Garden centre worker claims they were sacked for refusing to cover pink hair

A garden centre worker claims they were sacked after a row about refusing to cover up their dyed pink hair with a hat, leaving them feeling bullied.

Avery Adams, from Swadlincote, South Derbyshire, who identifies as non-binary, claims they were made to wear a woolly hat when it was hot, which caused them to have a migraine.

It is claimed they were told to keep the hat on even though they were too hot, which led to Avery walking out on the job. Avery was later sacked, Staffordshire Live reported.

Avery, who is studying horticulture at college in Rodbaston, Penkridge, claims they were told they needed to keep their hair covered and could wear a cap instead of the woolly beanie hat they had, but when Avery refused it would lead to them being fired.

The 27-year-old claimed they were fired from Planters at Bretby, in Bretby Lane, after dying their hair "a light subtle pink" which they thought would have been acceptable.

Avery, who said they loved the job and were good with customers and had a passion for plants, claimed: "When I went for my interview, my hair was a light peachy colour. Then it was a grey, silver colour.

"They said that I would have to change it, and I was like 'yeah sure.' Eventually, I shaved it off.

"I struggle with self-care and looking after myself. I knew bright colours were not permitted so I opted for a light subtle pink, which I thought also took the edge away from my shaved head and made me feel a bit prettier.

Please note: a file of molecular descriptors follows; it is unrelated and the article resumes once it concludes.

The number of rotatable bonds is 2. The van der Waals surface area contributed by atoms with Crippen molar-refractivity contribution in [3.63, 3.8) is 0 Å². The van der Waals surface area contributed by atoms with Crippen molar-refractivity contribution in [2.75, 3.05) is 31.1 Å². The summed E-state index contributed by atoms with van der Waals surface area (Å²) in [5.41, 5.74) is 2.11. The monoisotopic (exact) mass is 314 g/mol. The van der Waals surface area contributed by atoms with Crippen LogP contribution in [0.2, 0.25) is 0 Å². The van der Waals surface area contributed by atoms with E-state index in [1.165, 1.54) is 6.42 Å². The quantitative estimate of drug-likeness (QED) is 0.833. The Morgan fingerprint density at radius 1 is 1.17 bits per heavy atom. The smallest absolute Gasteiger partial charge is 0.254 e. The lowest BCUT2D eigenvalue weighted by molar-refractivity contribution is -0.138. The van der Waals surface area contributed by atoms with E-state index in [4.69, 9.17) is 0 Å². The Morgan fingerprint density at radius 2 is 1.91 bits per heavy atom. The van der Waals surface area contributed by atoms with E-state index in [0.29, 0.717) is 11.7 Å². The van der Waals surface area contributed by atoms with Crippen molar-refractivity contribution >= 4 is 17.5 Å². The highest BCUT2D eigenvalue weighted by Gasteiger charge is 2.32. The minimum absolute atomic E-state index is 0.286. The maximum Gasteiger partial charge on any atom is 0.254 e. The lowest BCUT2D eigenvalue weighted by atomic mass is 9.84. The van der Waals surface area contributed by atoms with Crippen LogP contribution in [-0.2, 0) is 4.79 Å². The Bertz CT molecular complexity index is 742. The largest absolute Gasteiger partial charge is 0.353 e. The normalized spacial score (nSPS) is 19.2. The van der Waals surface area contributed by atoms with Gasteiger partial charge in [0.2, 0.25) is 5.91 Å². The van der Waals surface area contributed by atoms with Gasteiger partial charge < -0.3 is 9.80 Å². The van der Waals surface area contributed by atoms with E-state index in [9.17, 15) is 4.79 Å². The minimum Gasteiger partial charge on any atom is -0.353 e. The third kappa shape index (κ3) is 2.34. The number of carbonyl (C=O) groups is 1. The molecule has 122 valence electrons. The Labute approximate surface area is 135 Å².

"After shaving, I was told to wear a hat. I was like 'fine' and wore a beanie. One day, it was quite hot under the canvas covers and I started to get a migraine.

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"I was told I need to [wear the hat] and I said I didn't want to as I didn't feel comfortable with it on. I said I was not going to work in these conditions but they kept insisting on it."

Avery claims after this incident they were asked to wear a cap.

They added: "It started quite well. They were funny about any tattoos. They said no tatts were allowed on show. They said you had to buy something to cover it up, even if you had something small."

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Avery added: "I just felt really unheard and small. I am not able to be the person that I am. I think they are outdated. I was almost bullied. I posted about it on social media and they terminated my contract. I was good. I got on with customers.

A spokesperson for Planters at Bretby told StaffordshireLive: "We don’t comment on personal matters between members of staff and ourselves I’m afraid."

The Daily Star has also contacted Planters at Bretby for comment.

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